Hope is a dangerous thing, but it’s one of the most important things, which makes it a quandary for many that want it, seek it, and don’t find it. Acceptance is a human need, it’s something that is required for all of us to exist, no matter how much some folks want to deny it. In the trailer to ‘Dear Evan Hansen’ it’s pretty obvious that the titular character has issues with self-esteem, self-worth, and is not what anyone would call outgoing. But the moment that one of his classmates reaches out, before taking his own life, Evan finds out that he’s not alone, and never really has been. There are a lot of ways to explain the disconnect that so many people feel to the human species, and there are theories upon tests upon tests as to why human beings feel isolated from each other. Like many other stories, this is coming at a perfect time since the past year has made it obvious that isolating ourselves is not the answer to leading a normal and happy life, especially since living in your own head for too long can be a serious detriment to anyone’s mental health. The idea that anyone feels isolated, alone, and without any hope in this world is a saddening thing, but the follow-up to this is that people aren’t alone. The act of reaching out to interact with another human being does manage to terrify and intimidate several people for various reasons, especially if they feel that they somehow don’t measure up to those around them. When Evan prints out a letter he’s written to himself in accordance with an exercise given to him by his therapist, the young man that has connected with him takes it and leaves with it, stressing Evan out since it’s likely that he doesn’t want anyone knowing his business. Of course, printing such a thing out at school without hovering over the printer is less than wise, but that’s not the worst of it.
Being drawn into a situation in which the young man’s parents, well, his mother and stepfather, confront Evan and thank him for being the young man’s friend, after he killed himself, becomes a bit of an issue since Evan had no idea who the kid was. Before anyone can give him time to admit as much there’s a memorial being set up, he’s being praised for trying to be the young man’s friend, and the family is welcoming him into their home. To his own credit, Evan does feel guilty about the matter since he doesn’t feel like lying to the family, but here again is where hope is dangerous, both if it’s given and if it’s dashed with one fateful reveal. The parents of kids that don’t have any friends, if they’re paying attention, are often concerned for the welfare of their children if only because they don’t want to see their child go down the wrong road, or be isolated from others their entire lives. One of the saddest things about the idea of a memorial to a kid that people barely knew is: where were those people before?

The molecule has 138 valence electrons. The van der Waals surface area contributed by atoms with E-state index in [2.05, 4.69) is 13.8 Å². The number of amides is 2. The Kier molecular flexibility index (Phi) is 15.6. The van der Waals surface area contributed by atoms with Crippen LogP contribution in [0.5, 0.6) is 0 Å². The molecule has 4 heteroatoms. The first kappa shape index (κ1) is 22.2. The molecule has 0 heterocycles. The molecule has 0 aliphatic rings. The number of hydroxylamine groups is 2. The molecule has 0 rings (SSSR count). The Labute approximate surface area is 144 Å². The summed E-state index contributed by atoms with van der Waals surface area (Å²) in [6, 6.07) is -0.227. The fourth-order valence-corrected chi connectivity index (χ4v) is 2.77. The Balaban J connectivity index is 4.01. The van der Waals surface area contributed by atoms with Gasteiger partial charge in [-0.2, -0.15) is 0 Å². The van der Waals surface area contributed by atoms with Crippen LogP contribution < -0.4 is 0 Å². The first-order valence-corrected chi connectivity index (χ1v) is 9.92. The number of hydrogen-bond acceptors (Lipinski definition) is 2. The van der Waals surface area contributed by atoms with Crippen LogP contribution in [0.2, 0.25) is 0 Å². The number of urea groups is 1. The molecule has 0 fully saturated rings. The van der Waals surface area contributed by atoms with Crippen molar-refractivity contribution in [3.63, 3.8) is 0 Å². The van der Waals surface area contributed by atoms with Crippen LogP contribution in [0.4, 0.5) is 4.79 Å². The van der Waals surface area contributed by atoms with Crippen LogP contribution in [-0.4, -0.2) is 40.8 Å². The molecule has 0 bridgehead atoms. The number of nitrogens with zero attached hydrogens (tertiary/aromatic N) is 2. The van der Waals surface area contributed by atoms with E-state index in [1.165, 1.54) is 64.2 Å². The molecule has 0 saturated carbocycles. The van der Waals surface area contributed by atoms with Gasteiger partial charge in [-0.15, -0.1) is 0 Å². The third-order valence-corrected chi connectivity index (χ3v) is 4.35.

It’s very easy to care about someone once they’re gone, to be sad at the loss of a life that might have been different if people reach out at least a few times to try and make them feel that they’re a part of something, that they belong. But where are those people when the person is alive? Where are they when people need them to simply say ‘hi’ or be friendly just for a moment? Such acts of kindness can change the entire demeanor of a person and make them feel valued in a way they might not have to begin with, and could even save a life if a person is given something to look forward to. It’s very true, every person could be fighting an internal battle that people don’t know about, and our focus could be on our own problems and how to fix them. But there are moments when looking upon the issues of others and attempting to help can not only alleviate the stress we feel but can remind other people that they belong to the human race as well and that they have help if they ever need it. Such a statement might sound grandiose and not mean much to those that believe that the world doesn’t like them and will beat them down if they show any weakness, but the truth is that the world is a far kinder place than people realize, no matter how unbearably cruel it can be.
Dear Evan Hansen is a story for those that believe that their connection to the rest of humanity is broken, with the message that something broken can indeed be mended.
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